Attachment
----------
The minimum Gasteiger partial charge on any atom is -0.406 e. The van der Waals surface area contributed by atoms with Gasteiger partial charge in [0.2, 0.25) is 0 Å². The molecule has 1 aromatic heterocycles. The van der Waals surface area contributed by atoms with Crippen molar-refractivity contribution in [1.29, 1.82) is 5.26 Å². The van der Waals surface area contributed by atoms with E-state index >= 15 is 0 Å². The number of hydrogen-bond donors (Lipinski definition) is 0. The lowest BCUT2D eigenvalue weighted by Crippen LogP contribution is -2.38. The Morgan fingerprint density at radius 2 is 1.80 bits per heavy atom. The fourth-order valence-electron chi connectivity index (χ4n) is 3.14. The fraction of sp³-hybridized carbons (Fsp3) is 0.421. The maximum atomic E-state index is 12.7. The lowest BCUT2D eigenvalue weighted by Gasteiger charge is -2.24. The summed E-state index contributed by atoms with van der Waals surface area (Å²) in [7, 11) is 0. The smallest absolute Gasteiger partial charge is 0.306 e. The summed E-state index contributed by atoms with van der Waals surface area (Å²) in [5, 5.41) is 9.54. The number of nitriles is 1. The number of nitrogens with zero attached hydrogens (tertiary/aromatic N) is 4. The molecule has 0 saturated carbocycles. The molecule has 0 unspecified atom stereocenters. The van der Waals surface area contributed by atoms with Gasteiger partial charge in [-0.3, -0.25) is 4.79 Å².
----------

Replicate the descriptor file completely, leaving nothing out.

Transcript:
The minimum Gasteiger partial charge on any atom is -0.406 e. The van der Waals surface area contributed by atoms with Gasteiger partial charge in [0.2, 0.25) is 0 Å². The molecule has 1 aromatic heterocycles. The van der Waals surface area contributed by atoms with Crippen molar-refractivity contribution in [1.29, 1.82) is 5.26 Å². The van der Waals surface area contributed by atoms with E-state index >= 15 is 0 Å². The number of hydrogen-bond donors (Lipinski definition) is 0. The lowest BCUT2D eigenvalue weighted by Crippen LogP contribution is -2.38. The Morgan fingerprint density at radius 2 is 1.80 bits per heavy atom. The fourth-order valence-electron chi connectivity index (χ4n) is 3.14. The fraction of sp³-hybridized carbons (Fsp3) is 0.421. The maximum atomic E-state index is 12.7. The lowest BCUT2D eigenvalue weighted by Gasteiger charge is -2.24. The summed E-state index contributed by atoms with van der Waals surface area (Å²) in [7, 11) is 0. The smallest absolute Gasteiger partial charge is 0.306 e. The summed E-state index contributed by atoms with van der Waals surface area (Å²) in [5, 5.41) is 9.54. The number of nitriles is 1. The number of nitrogens with zero attached hydrogens (tertiary/aromatic N) is 4. The molecule has 0 saturated carbocycles. The molecule has 0 unspecified atom stereocenters. The van der Waals surface area contributed by atoms with Gasteiger partial charge in [-0.3, -0.25) is 4.79 Å².